Periodontal disease can cause discomfort, ranging from mild gum sensitivity to more severe pain. This may occur during chewing, while brushing, or spontaneously. Persistent pain should never be ignored, as it may be indicative of advanced stages of gum disease.

In its most advanced stages, the gum tissue can recede to a point where the tooth is no longer supported. This can lead to your teeth becoming loose in the sockets and eventually falling out.

Why is early detection and treatment so important?

Early detection of periodontal disease is vital for effective treatment and preventing further damage. If left untreated, gum disease can progress to more severe stages, leading to irreversible damage, tooth loss, and potential systemic health issues.

Regular dental check-ups and professional cleanings are essential for monitoring and maintaining oral health. While gum disease might be very common, it’s also easily avoided and highly treatable when caught early enough. Brushing and flossing twice a day and visiting the dentist at least once a year are often all that is needed to address gum disease.

How is periodontal disease treated?

Good oral hygiene is required to keep gum disease at bay. As you get older, the way you need to brush and care for your teeth might change. For example, the gums may recede naturally with age, and this will change the way you need to care for your teeth.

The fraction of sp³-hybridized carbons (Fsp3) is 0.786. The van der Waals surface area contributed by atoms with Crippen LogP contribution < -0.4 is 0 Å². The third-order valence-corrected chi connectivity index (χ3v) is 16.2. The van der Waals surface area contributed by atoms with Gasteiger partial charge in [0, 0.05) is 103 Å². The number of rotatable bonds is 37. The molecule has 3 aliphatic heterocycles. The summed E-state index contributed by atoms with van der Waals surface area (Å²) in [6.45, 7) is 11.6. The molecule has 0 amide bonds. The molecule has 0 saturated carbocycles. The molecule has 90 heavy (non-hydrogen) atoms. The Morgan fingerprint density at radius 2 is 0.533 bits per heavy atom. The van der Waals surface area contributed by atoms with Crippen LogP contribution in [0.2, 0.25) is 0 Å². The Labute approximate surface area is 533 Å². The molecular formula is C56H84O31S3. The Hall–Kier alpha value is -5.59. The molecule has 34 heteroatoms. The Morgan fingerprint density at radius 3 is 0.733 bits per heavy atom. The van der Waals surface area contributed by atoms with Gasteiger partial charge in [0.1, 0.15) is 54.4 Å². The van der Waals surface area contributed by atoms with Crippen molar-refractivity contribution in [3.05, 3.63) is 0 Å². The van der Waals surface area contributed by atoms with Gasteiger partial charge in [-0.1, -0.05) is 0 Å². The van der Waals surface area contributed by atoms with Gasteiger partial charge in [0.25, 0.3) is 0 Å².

By visiting the dentist regularly, you can stay on top of these changes and ensure they don’t impact your oral health. If you do have active gum disease, you will likely be referred to a dental hygienist for a professional cleaning.

During this treatment, the hygienist will use special tools to clean between your teeth and below the gum line. This will remove plaque, tartar and bacteria from your teeth, which will help to protect your teeth from gum disease.

You may also need to make changes to your dental hygiene routine. If you aren’t flossing, you might need to start. If you are flossing ineffectively, you might need to add interdental brushes or tape floss to your daily routine to help remove food debris and bacteria from your mouth.

Using a mouthwash specially designed for periodontal disease will also help to protect your oral health. This can help with some of the symptoms of gum disease such as bad breath.


Maintaining good oral hygiene practices, including regular brushing, flossing, and dental check-ups, is key to preventing and managing periodontal disease. If you notice any of the signs mentioned, it's important to book an appointment with your dentist as soon as possible to discuss your concerns.

Timely intervention can help address the underlying issues, prevent the progression of gum disease, and preserve your oral health and overall well-being. Remember, early action can make a significant difference in the outcome of periodontal disease treatment.

If you think you might have gum disease, book an appointment with our team today.